What I’ve been doing now is try to sleep earlier to “pay back” this debt (probably the right thing to do).  I did a quick search on Wiki about sleep debt and as it turns out, the article basically told me the same thing that I noticed myself.  Sleep debt indeed does accumulate and catches up.  For me, one or two days, it’s probably okay, but anymore than that, then I start feeling less rested everyday.

For a bit, I tried sleeping at 11pm and waking up at 7am to pay back this debt, but I soon came to realize that I still didn’t feel better even though I was in fact paying back this debt (albeit slowly).  I came to realize the problem was in my sleeping pattern.  I didn’t actually know how much sleep I needed or when I needed to sleep (i.e. circadian rhythms).  I had completely forgotten about it (I wrote something similar on the subject awhile ago).  I always knew it existed, but I guess I lost track of what it was after I came back from Germany.  As of right now, my sleep debt for the last two weeks –7.9 hours, which is a lot better than before.

Circadian Rhythms

After I bit of trial and error, I found my optimal duration and time to sleep.  Apparently, I feel best if I sleep for 7.5 hours at 2:30am and wake up at 10am.  When I woke up after doing that, I felt great.  Kind of a night owl’s sleeping pattern.  Apparently some people can in fact sleep for 6 hours a day and sustain this daily without the need for naps, but that is a small minority of the population.  I on the other hand, fall within the average.

This doesn’t really work for me since I need to be up at 7am to go to sleep.  So now, my solution is to shift my circadian rhythms forward.  I’ve read a method for people with DSPS (delayed sleep-phase syndrome) that involved pushing back my sleeping time later and later until I reached the time I wanted.  If I slept at 2:30am usually, I’d sleep at maybe 5:30am the next day, then 7:30am the next etc. until I reached my goal of 11pm.  It would mess up an entire weeks schedule but apparently it works.  I’m not saying that I have this syndrome (I’m not about to self diagnose here), but this kind of treatment seems kind easy to do at home without great risk.  I don’t really have a week to spare for this right now so that is automatically out of the question.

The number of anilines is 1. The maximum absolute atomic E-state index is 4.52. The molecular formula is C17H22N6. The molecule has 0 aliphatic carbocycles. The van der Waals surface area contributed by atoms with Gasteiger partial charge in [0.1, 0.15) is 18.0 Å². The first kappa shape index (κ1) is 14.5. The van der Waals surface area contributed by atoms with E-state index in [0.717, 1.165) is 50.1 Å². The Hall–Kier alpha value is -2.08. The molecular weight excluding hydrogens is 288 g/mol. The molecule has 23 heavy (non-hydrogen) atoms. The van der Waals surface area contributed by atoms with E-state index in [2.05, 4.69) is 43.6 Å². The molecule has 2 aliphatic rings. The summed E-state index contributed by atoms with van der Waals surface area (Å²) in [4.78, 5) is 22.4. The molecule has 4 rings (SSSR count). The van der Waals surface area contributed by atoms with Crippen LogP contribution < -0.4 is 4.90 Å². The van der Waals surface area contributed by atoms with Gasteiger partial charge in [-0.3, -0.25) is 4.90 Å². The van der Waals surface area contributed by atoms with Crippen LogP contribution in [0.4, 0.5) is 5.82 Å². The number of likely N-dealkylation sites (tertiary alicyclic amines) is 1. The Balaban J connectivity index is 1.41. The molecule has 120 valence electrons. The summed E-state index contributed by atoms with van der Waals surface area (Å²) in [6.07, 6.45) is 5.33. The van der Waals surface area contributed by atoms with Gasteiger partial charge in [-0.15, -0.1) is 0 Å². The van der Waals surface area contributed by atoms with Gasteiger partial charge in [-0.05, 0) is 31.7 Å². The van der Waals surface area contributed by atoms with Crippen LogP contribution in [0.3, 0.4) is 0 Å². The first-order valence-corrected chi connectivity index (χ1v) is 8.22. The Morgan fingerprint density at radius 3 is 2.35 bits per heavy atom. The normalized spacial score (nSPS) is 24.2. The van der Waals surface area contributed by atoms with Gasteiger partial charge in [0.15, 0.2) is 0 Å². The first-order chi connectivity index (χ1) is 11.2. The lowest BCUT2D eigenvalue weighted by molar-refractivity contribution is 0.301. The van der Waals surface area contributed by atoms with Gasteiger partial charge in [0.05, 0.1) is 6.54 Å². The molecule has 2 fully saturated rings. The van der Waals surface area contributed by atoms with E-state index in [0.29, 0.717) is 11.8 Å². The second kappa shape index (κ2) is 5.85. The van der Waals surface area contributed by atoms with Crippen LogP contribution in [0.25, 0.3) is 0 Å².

Another method involved bright lights.  The Harvard Medical School Guide to A Good Night’s Sleep (really good book on sleep by the way!) states the following:

This treatment grew out of the discovery that exposure to bright light within a few hours of the body’s low point in body temperature—which occurs during the overnight hours—shifts the circadian rhythm. A dose of bright light after the temperature minimum advances the circadian rhythm, while a dose before it delays the rhythm.

Knowing this, I can shine a bright light in my face every morning when I wake up at 7.  Hopefully, my circadian rhythm will slowly shift to this new time.  Once I do that, maybe I can wake up at 7am feeling well rested.

Although I try to sleep and wake up at the same time everyday, school work always tries to disrupt my schedule, and as a result, I haven’t paid off my sleep debt and my sleeping time is kind of inconsistent at times.  Life always finds a way to break it.

Random Analysis on My Sleep Cycle

As an aside, I tried to find out how long one of my sleep cycles were.  On average, they are 90 minutes long, but differ from person to person.  The app that I use for measuring sleep graphs out how deep/light my sleep is throughout the night.  Since the human goes through cycles of light and deep sleep overnight, I thought I could measure the time duration between.  I looked at some of my sleep graphs (similar to this one):


In this graph (from 9 September – there is a typo in the picture because I mixed up the dates initially), the blue graph shows how deeply I sleep through the night. The sampling rate for that measurement wasn’t very good with the trial version that I used at the time.  Three regions are shown where values of the blue curve above the blue line mean I’m awake, values between the green and the red line mean I’m in a period of light sleep, and any value below the red line means I’m in deep sleep.  As it is shown in the plot above, it seems that a huge chunk of my sleep is in deep sleep, which is really strange since I’m supposed to be going through cycles of light and deep sleep.  Here, I only see one instance of light sleep.  Not really sure what to make of it other than the fact that the app is not a robust way of doing such measurements.

Fighting the Food Coma